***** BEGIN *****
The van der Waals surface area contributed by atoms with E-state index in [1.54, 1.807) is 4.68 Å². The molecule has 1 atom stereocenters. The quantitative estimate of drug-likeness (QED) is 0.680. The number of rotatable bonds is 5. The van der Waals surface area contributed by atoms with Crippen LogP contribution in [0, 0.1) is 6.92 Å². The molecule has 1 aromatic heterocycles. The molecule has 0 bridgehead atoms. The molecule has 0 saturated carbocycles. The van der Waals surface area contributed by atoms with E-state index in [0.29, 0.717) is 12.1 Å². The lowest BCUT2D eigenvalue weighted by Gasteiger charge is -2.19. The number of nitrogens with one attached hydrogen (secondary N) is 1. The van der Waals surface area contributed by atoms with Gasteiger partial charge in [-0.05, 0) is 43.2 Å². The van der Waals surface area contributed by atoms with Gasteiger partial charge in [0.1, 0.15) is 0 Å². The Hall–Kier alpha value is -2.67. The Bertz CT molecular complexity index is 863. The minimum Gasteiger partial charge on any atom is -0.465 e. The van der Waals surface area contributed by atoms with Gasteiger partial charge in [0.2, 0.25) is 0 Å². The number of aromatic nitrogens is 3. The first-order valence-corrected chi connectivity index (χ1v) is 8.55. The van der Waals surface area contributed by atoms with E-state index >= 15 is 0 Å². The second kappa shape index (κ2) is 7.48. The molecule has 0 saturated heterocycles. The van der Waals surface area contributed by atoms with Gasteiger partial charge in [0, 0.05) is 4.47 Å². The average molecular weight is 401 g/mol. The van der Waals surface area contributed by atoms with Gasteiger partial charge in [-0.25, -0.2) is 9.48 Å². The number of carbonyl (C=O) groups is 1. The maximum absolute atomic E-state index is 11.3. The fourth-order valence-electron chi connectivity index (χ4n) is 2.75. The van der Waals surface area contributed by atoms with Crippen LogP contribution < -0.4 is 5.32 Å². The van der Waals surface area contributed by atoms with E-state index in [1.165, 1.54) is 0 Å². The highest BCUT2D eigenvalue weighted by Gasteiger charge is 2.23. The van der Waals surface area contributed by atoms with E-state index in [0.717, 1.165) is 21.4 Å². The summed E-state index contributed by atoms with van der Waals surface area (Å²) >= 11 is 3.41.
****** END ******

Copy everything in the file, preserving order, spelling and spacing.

The van der Waals surface area contributed by atoms with E-state index in [1.54, 1.807) is 4.68 Å². The molecule has 1 atom stereocenters. The quantitative estimate of drug-likeness (QED) is 0.680. The number of rotatable bonds is 5. The van der Waals surface area contributed by atoms with Crippen LogP contribution in [0, 0.1) is 6.92 Å². The molecule has 1 aromatic heterocycles. The molecule has 0 bridgehead atoms. The molecule has 0 saturated carbocycles. The van der Waals surface area contributed by atoms with E-state index in [0.29, 0.717) is 12.1 Å². The lowest BCUT2D eigenvalue weighted by Gasteiger charge is -2.19. The number of nitrogens with one attached hydrogen (secondary N) is 1. The van der Waals surface area contributed by atoms with Gasteiger partial charge in [-0.05, 0) is 43.2 Å². The van der Waals surface area contributed by atoms with Gasteiger partial charge in [0.1, 0.15) is 0 Å². The Hall–Kier alpha value is -2.67. The Bertz CT molecular complexity index is 863. The minimum Gasteiger partial charge on any atom is -0.465 e. The van der Waals surface area contributed by atoms with Gasteiger partial charge in [0.2, 0.25) is 0 Å². The number of aromatic nitrogens is 3. The first-order valence-corrected chi connectivity index (χ1v) is 8.55. The van der Waals surface area contributed by atoms with E-state index >= 15 is 0 Å². The second kappa shape index (κ2) is 7.48. The molecule has 0 saturated heterocycles. The van der Waals surface area contributed by atoms with Gasteiger partial charge in [0, 0.05) is 4.47 Å². The average molecular weight is 401 g/mol. The van der Waals surface area contributed by atoms with Gasteiger partial charge in [-0.25, -0.2) is 9.48 Å². The number of carbonyl (C=O) groups is 1. The maximum absolute atomic E-state index is 11.3. The fourth-order valence-electron chi connectivity index (χ4n) is 2.75. The van der Waals surface area contributed by atoms with Crippen LogP contribution < -0.4 is 5.32 Å². The van der Waals surface area contributed by atoms with E-state index in [1.165, 1.54) is 0 Å². The highest BCUT2D eigenvalue weighted by Gasteiger charge is 2.23. The van der Waals surface area contributed by atoms with E-state index in [0.717, 1.165) is 21.4 Å². The summed E-state index contributed by atoms with van der Waals surface area (Å²) >= 11 is 3.41.